By JOE SCALZO
VINDICATOR SPORTS STAFF
YOUNGSTOWN — In a little more than a year’s time, Josh Swogger has traveled from Washington to Montana to Minnesota to Indianapolis to Youngstown to Kansas City to Buffalo to. ...
Well, you get the picture.
It’s all in pursuit of a dream he’s had since he was little: to make it to the NFL. Or, failing that, to just keep playing.
“The one thing you learn in this business,” Swogger, an Ursuline High graduate, said, “is not to count on anything until it happens.”
Swogger wasn’t selected in April’s NFL draft and has since had two NFL tryouts (the Chiefs and the Bills) and one AFL tryout (with the Colorado Crush). He was going to play in NFL Europe, but then the league folded.
But he’s still 6-foot-5. He’s still got a strong arm. He’s still healthy.
He still has a chance.
“You live and learn,” said Swogger. “Buffalo liked things about me, but they’re pretty set at quarterback. I was at Kansas City’s mini-camp and that was fun, but it didn’t work out. They hadn’t released Trent [Green] yet and there wasn’t an opportunity.
“I worked out with the Colorado Crush and I could play for them starting in December. I’ll just have to wait and see.”
At Ursuline camp
Swogger and his wife are back in town right now. Friday morning, Swogger was serving as a guest instructor at the Ursuline Fighting Irish Skills Camp on the same practice field he played on seven years ago during the magical 2000 season. Swogger led the Irish to a Division IV state title that fall — Ursuline’s only football title — and chose to attend Washington State in part because it gave him a chance to get to the next level.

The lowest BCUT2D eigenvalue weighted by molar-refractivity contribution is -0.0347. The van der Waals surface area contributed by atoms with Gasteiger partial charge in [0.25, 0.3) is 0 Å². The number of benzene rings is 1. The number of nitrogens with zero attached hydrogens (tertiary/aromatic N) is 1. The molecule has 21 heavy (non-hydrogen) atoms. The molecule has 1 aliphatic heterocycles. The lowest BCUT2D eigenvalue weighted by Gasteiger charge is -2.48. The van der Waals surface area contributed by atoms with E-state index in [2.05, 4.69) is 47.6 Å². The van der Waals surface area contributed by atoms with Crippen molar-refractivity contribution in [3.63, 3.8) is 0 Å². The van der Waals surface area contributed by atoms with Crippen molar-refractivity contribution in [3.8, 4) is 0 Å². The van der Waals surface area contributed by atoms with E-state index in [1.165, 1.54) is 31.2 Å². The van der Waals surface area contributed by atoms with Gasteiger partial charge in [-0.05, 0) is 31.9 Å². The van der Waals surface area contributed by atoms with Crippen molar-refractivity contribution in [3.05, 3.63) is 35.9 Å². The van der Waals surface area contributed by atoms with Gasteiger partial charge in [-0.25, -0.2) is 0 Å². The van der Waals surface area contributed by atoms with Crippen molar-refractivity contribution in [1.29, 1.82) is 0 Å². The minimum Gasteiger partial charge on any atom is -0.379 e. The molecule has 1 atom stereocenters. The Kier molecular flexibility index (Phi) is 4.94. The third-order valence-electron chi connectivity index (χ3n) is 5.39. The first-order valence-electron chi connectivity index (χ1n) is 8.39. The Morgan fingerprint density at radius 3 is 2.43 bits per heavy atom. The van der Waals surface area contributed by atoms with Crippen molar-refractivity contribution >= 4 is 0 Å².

“I have great memories here,” said Swogger. “We had a good run that year. It was a lot of fun and it was a great group of guys.
“I keep in contact with a lot of them.”
Although Swogger played his final year of college football at Montana, he got his degree from Washington State and now serves as a quarterback consultant in northeast Ohio, focusing on high school kids who want to get ready for college or college kids who want to improve their skills or play professionally.
He’s hooked up with quarterback guru Jerry Rome, who has worked with NFL quarterbacks such as Troy Aikman, Drew Bledsoe, Vince Young, Tyler Palko and Troy Smith and Mark Rypien. He’s also working with longtime coach Ron Blackledge, whose son, Todd, quarterbacked Penn State to a national title and later played in the NFL.
“I’m really enjoying it,” said Swogger. “I’m also working with Ursuline’s quarterback, trying to help him develop and understand the position better.”
Swogger could easily work his way up the coaching ladder, either as a grad assistant or a low-level assistant, but he doesn’t want to spend the next dozen years moving around the country to different jobs.
“I don’t know that I want to go that route,” said Swogger. “I’m going to stick with the quarterback consulting and I’m also helping my dad, who owns a distribution business.
“That’s good for now.”
(For details, you can e-mail Swogger at firstname.lastname@example.org.)